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Gastroenterology. 2003 Jun;124(7):1792-801.

Nutritional supplementation with branched-chain amino acids in advanced cirrhosis: a double-blind, randomized trial.

Author information

1
Department of Internal Medicine, Alma Mater Studiorum University of Bologna, Bologna, Italy. marchreg@med.unibo.it

Abstract

BACKGROUND & AIMS:

The role of oral supplementation with branched-chain amino acids (BCAA) in advanced cirrhosis is far from settled. A nutritional approach might prevent progressive liver failure and improve nutritional parameters and quality of life.

METHODS:

A multicenter, randomized study comparing 1-year nutritional supplementation with BCAA against lactoalbumin or maltodextrins was performed in 174 patients with advanced cirrhosis. Primary outcomes were the prevention of a combined end point (death and deterioration to exclusion criteria), the need for hospital admission, and the duration of hospital stay. Secondary outcomes were nutritional parameters, laboratory data and Child-Pugh score, anorexia, health-related quality of life, and need for therapy.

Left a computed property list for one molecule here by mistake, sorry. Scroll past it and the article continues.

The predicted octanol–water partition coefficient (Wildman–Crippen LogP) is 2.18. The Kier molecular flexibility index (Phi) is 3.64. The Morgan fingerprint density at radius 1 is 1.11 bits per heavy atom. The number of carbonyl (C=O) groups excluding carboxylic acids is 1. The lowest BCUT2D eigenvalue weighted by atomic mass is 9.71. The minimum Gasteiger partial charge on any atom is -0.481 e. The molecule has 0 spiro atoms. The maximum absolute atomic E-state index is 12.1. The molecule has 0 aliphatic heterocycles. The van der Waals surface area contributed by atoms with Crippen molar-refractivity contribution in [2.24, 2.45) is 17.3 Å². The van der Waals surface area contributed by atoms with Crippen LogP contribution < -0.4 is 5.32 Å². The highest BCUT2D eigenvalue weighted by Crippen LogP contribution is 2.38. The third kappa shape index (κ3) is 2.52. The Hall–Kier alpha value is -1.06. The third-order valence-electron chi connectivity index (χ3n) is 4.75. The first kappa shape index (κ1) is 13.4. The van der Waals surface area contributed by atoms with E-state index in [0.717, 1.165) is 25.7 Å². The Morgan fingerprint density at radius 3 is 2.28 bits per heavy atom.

RESULTS:

Treatment with BCAA significantly reduced the combined event rates compared with lactoalbumin (odds ratio, 0.43; 95% confidence interval, 0.19-0.96; P = 0.039) and nonsignificantly compared with maltodextrins (odds ratio, 0.51; 95% confidence interval, 0.23-1.17; P = 0.108). The average hospital admission rate was lower in the BCAA arm compared with control treatments (P = 0.006 and P = 0.003, respectively). In patients who remained in the study, nutritional parameters and liver function tests were, on average, stable or improved during treatment with BCAA and the Child-Pugh score decreased (P = 0.013). Also, anorexia and health-related quality of life (SF-36 questionnaire) improved. Long-term compliance with BCAA was poor.

CONCLUSIONS:

In advanced cirrhosis, long-term nutritional supplementation with oral BCAA is useful to prevent progressive hepatic failure and to improve surrogate markers and perceived health status. New formulas are needed to increase compliance.

PMID:
12806613
[Indexed for MEDLINE]

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